On October 31, a federal judge upheld measures required to protect endangered salmon and steelhead from three highly toxic pesticides. The protections were included in a biological opinion issued by the National Marine Fisheries Service (NMFS) in 2008, but unsurprisingly the manufacturers of those pesticides had challenged NMFS.s findings, in an attempt to overturn these protections. Fortunately, the pesticide industry lost.
Last week, I wrote here about the growing fear that infectious salmon anemia had been found in two wild sockeye smolts collected on the central British Columbia coast. How the anemia might have got there is under discussion, but in the case decided on Monday, it is clear that the pesticide industry is to blame. MORE
Eat your fruits and vegetables! The health benefits of a diet rich in fruits and vegetables outweigh the risks of pesticide exposure. Use EWG.s Shopper.s Guide to Pesticides to reduce your exposures as much as possible, but eating conventionally-grown produce is far better than not eating fruits and vegetables at all. The Shopper.s Guide to Pesticide in Produce will help you determine which fruits and vegetables have the most pesticide residues and are the most important to buy organic. You can lower your pesticide intake substantially by avoiding the 12 most contaminated fruits and vegetables and eating the least contaminated produce.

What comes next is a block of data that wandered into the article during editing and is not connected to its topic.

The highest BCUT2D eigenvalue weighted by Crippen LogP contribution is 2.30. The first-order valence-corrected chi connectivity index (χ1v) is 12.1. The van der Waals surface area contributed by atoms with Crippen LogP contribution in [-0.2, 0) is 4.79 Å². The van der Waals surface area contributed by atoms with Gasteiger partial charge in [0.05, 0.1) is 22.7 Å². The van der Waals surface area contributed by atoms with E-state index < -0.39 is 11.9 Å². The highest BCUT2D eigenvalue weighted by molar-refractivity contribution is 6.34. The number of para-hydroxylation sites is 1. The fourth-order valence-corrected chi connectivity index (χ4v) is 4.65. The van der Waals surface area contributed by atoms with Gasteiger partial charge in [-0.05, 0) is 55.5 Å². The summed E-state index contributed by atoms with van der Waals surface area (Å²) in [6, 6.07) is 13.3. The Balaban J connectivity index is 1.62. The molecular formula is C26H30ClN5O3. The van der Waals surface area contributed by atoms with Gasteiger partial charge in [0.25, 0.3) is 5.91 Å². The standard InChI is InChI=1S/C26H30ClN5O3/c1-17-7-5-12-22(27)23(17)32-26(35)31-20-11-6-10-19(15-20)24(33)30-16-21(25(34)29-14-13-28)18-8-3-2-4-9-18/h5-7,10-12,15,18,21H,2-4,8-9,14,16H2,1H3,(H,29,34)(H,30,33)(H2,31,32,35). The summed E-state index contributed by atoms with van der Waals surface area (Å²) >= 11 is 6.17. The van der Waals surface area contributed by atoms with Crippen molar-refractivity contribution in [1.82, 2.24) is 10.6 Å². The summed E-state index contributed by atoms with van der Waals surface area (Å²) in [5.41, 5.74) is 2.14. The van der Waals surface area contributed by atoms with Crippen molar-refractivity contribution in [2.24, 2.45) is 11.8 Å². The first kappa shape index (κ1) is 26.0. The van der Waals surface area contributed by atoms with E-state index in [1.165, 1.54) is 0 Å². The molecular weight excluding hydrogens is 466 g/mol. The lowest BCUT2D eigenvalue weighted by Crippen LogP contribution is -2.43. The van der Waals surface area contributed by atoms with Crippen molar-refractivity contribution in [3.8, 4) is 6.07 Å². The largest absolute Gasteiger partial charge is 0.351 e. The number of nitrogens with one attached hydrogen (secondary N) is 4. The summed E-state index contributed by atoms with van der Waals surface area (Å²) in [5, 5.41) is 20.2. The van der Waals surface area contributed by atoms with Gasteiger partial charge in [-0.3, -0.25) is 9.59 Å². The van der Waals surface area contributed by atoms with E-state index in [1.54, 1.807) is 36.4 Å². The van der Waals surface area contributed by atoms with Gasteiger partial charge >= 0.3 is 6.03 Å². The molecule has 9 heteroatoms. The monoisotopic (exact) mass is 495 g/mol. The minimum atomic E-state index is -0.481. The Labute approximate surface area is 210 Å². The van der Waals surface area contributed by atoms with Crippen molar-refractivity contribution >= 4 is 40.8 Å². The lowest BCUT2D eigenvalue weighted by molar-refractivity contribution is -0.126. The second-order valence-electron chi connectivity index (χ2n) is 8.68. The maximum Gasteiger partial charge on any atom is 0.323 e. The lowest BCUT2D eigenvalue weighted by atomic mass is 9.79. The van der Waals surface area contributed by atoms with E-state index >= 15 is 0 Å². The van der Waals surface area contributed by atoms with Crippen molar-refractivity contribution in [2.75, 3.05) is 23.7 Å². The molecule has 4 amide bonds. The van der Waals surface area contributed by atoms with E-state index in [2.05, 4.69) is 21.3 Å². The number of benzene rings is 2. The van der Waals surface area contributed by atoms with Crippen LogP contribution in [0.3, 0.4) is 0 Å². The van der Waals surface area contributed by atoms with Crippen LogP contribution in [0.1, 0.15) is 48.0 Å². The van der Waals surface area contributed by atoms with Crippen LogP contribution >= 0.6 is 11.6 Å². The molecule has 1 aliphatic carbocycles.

Commodity crop corn used for animal feed and biofuels is almost all produced with genetically modified (GMO) seeds, as is some sweet corn sold for human consumption. Since GMO sweet corn is not labeled as such in US stores, EWG advises those who have concerns about GMOs to buy organic sweet corn. MORE
Skin Deep-an online database with safety profiles for more than 65,000 cosmetics and personal care products. HERE
The David Suzuki Foundation.s Dirty Dozen backgrounder HERE